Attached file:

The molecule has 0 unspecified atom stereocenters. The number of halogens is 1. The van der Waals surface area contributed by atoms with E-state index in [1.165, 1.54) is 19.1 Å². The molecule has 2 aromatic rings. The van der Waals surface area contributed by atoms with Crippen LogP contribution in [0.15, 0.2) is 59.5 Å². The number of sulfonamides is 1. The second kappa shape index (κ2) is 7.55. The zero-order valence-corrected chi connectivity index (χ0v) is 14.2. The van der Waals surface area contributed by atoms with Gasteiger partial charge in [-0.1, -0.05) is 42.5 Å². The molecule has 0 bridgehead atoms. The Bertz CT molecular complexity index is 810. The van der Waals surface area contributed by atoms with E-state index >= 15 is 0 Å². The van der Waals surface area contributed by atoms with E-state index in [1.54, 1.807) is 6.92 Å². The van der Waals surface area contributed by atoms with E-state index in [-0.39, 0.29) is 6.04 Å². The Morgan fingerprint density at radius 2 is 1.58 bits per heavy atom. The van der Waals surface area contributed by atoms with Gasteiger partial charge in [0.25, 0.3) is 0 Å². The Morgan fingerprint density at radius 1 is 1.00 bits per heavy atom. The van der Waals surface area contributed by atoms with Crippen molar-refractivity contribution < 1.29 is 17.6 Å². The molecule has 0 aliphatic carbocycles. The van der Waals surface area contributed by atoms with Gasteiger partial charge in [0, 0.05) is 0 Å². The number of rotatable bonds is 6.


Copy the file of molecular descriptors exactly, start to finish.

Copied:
The molecule has 0 unspecified atom stereocenters. The number of halogens is 1. The van der Waals surface area contributed by atoms with E-state index in [1.165, 1.54) is 19.1 Å². The molecule has 2 aromatic rings. The van der Waals surface area contributed by atoms with Crippen LogP contribution in [0.15, 0.2) is 59.5 Å². The number of sulfonamides is 1. The second kappa shape index (κ2) is 7.55. The zero-order valence-corrected chi connectivity index (χ0v) is 14.2. The van der Waals surface area contributed by atoms with Gasteiger partial charge in [-0.1, -0.05) is 42.5 Å². The molecule has 0 bridgehead atoms. The Bertz CT molecular complexity index is 810. The van der Waals surface area contributed by atoms with E-state index >= 15 is 0 Å². The van der Waals surface area contributed by atoms with E-state index in [1.54, 1.807) is 6.92 Å². The van der Waals surface area contributed by atoms with E-state index in [-0.39, 0.29) is 6.04 Å². The Morgan fingerprint density at radius 2 is 1.58 bits per heavy atom. The van der Waals surface area contributed by atoms with Gasteiger partial charge in [0.25, 0.3) is 0 Å². The Morgan fingerprint density at radius 1 is 1.00 bits per heavy atom. The van der Waals surface area contributed by atoms with Crippen molar-refractivity contribution < 1.29 is 17.6 Å². The molecule has 0 aliphatic carbocycles. The van der Waals surface area contributed by atoms with Gasteiger partial charge in [0, 0.05) is 0 Å². The number of rotatable bonds is 6.